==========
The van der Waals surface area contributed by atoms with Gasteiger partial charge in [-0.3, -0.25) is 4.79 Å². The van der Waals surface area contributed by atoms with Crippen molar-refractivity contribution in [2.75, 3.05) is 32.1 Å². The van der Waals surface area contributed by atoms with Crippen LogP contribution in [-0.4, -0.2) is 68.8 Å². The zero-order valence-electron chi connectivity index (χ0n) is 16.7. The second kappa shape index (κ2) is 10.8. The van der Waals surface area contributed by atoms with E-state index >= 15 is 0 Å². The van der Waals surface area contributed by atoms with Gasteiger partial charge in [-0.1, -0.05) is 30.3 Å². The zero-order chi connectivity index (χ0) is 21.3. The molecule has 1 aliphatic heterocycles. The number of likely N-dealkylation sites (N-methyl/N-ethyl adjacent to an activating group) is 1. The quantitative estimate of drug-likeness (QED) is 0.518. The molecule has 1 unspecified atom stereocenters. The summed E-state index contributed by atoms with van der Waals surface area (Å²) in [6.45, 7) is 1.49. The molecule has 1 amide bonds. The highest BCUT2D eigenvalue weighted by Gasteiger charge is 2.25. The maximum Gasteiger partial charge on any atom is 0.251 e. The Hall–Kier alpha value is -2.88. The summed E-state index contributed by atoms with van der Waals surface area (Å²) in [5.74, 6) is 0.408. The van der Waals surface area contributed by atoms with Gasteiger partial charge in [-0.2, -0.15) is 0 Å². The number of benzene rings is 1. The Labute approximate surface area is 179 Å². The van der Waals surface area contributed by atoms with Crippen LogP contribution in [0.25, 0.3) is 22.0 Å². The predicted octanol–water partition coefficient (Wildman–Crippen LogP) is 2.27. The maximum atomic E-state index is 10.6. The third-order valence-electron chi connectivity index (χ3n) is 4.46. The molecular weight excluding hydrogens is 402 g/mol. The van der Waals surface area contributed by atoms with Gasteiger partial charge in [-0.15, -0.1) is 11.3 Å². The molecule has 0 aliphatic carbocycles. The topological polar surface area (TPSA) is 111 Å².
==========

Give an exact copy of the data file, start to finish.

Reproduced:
The van der Waals surface area contributed by atoms with Gasteiger partial charge in [-0.3, -0.25) is 4.79 Å². The van der Waals surface area contributed by atoms with Crippen molar-refractivity contribution in [2.75, 3.05) is 32.1 Å². The van der Waals surface area contributed by atoms with Crippen LogP contribution in [-0.4, -0.2) is 68.8 Å². The zero-order valence-electron chi connectivity index (χ0n) is 16.7. The second kappa shape index (κ2) is 10.8. The van der Waals surface area contributed by atoms with E-state index >= 15 is 0 Å². The van der Waals surface area contributed by atoms with Gasteiger partial charge in [-0.1, -0.05) is 30.3 Å². The zero-order chi connectivity index (χ0) is 21.3. The molecule has 1 aliphatic heterocycles. The number of likely N-dealkylation sites (N-methyl/N-ethyl adjacent to an activating group) is 1. The quantitative estimate of drug-likeness (QED) is 0.518. The molecule has 1 unspecified atom stereocenters. The summed E-state index contributed by atoms with van der Waals surface area (Å²) in [6.45, 7) is 1.49. The molecule has 1 amide bonds. The highest BCUT2D eigenvalue weighted by Gasteiger charge is 2.25. The maximum Gasteiger partial charge on any atom is 0.251 e. The Hall–Kier alpha value is -2.88. The summed E-state index contributed by atoms with van der Waals surface area (Å²) in [5.74, 6) is 0.408. The van der Waals surface area contributed by atoms with Gasteiger partial charge in [-0.2, -0.15) is 0 Å². The number of benzene rings is 1. The Labute approximate surface area is 179 Å². The van der Waals surface area contributed by atoms with Crippen LogP contribution in [0.25, 0.3) is 22.0 Å². The predicted octanol–water partition coefficient (Wildman–Crippen LogP) is 2.27. The maximum atomic E-state index is 10.6. The third-order valence-electron chi connectivity index (χ3n) is 4.46. The molecular weight excluding hydrogens is 402 g/mol. The van der Waals surface area contributed by atoms with Gasteiger partial charge in [-0.15, -0.1) is 11.3 Å². The molecule has 0 aliphatic carbocycles. The topological polar surface area (TPSA) is 111 Å².